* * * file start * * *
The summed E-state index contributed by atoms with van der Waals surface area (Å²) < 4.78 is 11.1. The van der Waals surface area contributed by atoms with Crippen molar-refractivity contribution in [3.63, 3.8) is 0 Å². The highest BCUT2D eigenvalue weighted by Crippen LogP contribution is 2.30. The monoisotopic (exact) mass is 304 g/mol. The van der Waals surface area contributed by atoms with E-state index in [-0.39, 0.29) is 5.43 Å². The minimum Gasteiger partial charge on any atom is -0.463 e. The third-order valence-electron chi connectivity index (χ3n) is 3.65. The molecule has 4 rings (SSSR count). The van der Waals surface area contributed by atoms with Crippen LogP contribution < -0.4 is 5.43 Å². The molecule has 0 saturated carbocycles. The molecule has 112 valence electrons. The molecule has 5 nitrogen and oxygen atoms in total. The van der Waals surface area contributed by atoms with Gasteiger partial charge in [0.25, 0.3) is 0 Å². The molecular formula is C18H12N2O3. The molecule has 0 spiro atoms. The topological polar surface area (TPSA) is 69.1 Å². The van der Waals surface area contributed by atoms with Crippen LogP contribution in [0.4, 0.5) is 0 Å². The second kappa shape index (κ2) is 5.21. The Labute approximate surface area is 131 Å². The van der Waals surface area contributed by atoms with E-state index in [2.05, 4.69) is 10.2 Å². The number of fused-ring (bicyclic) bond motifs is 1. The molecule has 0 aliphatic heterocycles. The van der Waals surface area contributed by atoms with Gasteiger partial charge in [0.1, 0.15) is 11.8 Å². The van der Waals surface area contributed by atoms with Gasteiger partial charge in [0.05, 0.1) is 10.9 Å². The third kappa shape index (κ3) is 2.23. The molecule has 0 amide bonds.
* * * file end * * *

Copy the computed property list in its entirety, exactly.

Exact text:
The summed E-state index contributed by atoms with van der Waals surface area (Å²) < 4.78 is 11.1. The van der Waals surface area contributed by atoms with Crippen molar-refractivity contribution in [3.63, 3.8) is 0 Å². The highest BCUT2D eigenvalue weighted by Crippen LogP contribution is 2.30. The monoisotopic (exact) mass is 304 g/mol. The van der Waals surface area contributed by atoms with E-state index in [-0.39, 0.29) is 5.43 Å². The minimum Gasteiger partial charge on any atom is -0.463 e. The third-order valence-electron chi connectivity index (χ3n) is 3.65. The molecule has 4 rings (SSSR count). The van der Waals surface area contributed by atoms with Crippen LogP contribution < -0.4 is 5.43 Å². The molecule has 0 saturated carbocycles. The molecule has 112 valence electrons. The molecule has 5 nitrogen and oxygen atoms in total. The van der Waals surface area contributed by atoms with Gasteiger partial charge in [0.25, 0.3) is 0 Å². The molecular formula is C18H12N2O3. The molecule has 0 spiro atoms. The topological polar surface area (TPSA) is 69.1 Å². The van der Waals surface area contributed by atoms with Crippen LogP contribution in [0.4, 0.5) is 0 Å². The second kappa shape index (κ2) is 5.21. The Labute approximate surface area is 131 Å². The van der Waals surface area contributed by atoms with E-state index in [2.05, 4.69) is 10.2 Å². The number of fused-ring (bicyclic) bond motifs is 1. The molecule has 0 aliphatic heterocycles. The van der Waals surface area contributed by atoms with Gasteiger partial charge in [0.1, 0.15) is 11.8 Å². The van der Waals surface area contributed by atoms with Gasteiger partial charge in [0.05, 0.1) is 10.9 Å². The third kappa shape index (κ3) is 2.23. The molecule has 0 amide bonds.